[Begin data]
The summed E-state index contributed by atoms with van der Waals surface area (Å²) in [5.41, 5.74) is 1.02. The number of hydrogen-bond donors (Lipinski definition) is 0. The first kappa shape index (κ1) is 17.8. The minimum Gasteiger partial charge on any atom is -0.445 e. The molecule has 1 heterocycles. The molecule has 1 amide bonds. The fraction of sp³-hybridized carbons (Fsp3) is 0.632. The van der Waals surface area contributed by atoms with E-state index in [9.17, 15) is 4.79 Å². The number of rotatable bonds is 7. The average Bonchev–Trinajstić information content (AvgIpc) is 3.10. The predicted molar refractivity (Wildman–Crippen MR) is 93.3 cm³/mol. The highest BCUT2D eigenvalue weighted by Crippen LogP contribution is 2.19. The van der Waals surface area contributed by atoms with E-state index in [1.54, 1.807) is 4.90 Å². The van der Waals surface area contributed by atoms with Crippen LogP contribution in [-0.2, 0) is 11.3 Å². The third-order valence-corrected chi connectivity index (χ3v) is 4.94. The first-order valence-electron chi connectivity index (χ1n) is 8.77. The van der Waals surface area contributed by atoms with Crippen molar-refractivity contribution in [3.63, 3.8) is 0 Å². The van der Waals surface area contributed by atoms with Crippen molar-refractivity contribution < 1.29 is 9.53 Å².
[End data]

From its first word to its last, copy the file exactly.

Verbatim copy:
The summed E-state index contributed by atoms with van der Waals surface area (Å²) in [5.41, 5.74) is 1.02. The number of hydrogen-bond donors (Lipinski definition) is 0. The first kappa shape index (κ1) is 17.8. The minimum Gasteiger partial charge on any atom is -0.445 e. The molecule has 1 heterocycles. The molecule has 1 amide bonds. The fraction of sp³-hybridized carbons (Fsp3) is 0.632. The van der Waals surface area contributed by atoms with E-state index in [9.17, 15) is 4.79 Å². The number of rotatable bonds is 7. The average Bonchev–Trinajstić information content (AvgIpc) is 3.10. The predicted molar refractivity (Wildman–Crippen MR) is 93.3 cm³/mol. The highest BCUT2D eigenvalue weighted by Crippen LogP contribution is 2.19. The van der Waals surface area contributed by atoms with E-state index in [1.54, 1.807) is 4.90 Å². The van der Waals surface area contributed by atoms with Crippen LogP contribution in [-0.2, 0) is 11.3 Å². The third-order valence-corrected chi connectivity index (χ3v) is 4.94. The first-order valence-electron chi connectivity index (χ1n) is 8.77. The van der Waals surface area contributed by atoms with Crippen molar-refractivity contribution in [3.63, 3.8) is 0 Å². The van der Waals surface area contributed by atoms with Crippen molar-refractivity contribution < 1.29 is 9.53 Å².